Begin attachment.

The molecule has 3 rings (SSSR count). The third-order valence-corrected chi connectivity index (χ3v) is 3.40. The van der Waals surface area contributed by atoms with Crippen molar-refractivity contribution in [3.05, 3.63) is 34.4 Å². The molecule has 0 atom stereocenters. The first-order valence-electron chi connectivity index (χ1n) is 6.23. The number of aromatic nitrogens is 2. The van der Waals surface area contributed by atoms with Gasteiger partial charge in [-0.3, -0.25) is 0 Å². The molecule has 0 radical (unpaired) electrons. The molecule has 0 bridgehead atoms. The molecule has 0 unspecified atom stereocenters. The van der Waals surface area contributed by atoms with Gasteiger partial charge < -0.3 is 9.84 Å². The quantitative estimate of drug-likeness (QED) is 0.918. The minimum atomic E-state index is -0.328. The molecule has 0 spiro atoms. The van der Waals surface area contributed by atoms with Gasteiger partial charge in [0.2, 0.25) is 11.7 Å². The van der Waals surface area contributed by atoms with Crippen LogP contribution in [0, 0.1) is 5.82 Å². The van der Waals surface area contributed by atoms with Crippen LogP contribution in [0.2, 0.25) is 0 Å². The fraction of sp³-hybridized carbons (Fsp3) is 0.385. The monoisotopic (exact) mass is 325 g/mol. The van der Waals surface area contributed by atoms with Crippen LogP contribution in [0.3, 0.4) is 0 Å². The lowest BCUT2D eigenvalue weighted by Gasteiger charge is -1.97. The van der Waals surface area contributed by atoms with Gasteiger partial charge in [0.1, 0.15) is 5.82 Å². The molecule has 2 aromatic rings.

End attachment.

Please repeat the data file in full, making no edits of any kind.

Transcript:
The molecule has 3 rings (SSSR count). The third-order valence-corrected chi connectivity index (χ3v) is 3.40. The van der Waals surface area contributed by atoms with Crippen molar-refractivity contribution in [3.05, 3.63) is 34.4 Å². The molecule has 0 atom stereocenters. The first-order valence-electron chi connectivity index (χ1n) is 6.23. The number of aromatic nitrogens is 2. The van der Waals surface area contributed by atoms with Gasteiger partial charge in [-0.3, -0.25) is 0 Å². The molecule has 0 radical (unpaired) electrons. The molecule has 0 bridgehead atoms. The molecule has 0 unspecified atom stereocenters. The van der Waals surface area contributed by atoms with Gasteiger partial charge < -0.3 is 9.84 Å². The quantitative estimate of drug-likeness (QED) is 0.918. The minimum atomic E-state index is -0.328. The molecule has 0 spiro atoms. The van der Waals surface area contributed by atoms with Gasteiger partial charge in [0.2, 0.25) is 11.7 Å². The van der Waals surface area contributed by atoms with Crippen LogP contribution in [0, 0.1) is 5.82 Å². The van der Waals surface area contributed by atoms with Crippen LogP contribution in [0.2, 0.25) is 0 Å². The fraction of sp³-hybridized carbons (Fsp3) is 0.385. The monoisotopic (exact) mass is 325 g/mol. The van der Waals surface area contributed by atoms with Crippen LogP contribution in [0.3, 0.4) is 0 Å². The lowest BCUT2D eigenvalue weighted by Gasteiger charge is -1.97. The van der Waals surface area contributed by atoms with Gasteiger partial charge in [0.1, 0.15) is 5.82 Å². The molecule has 2 aromatic rings.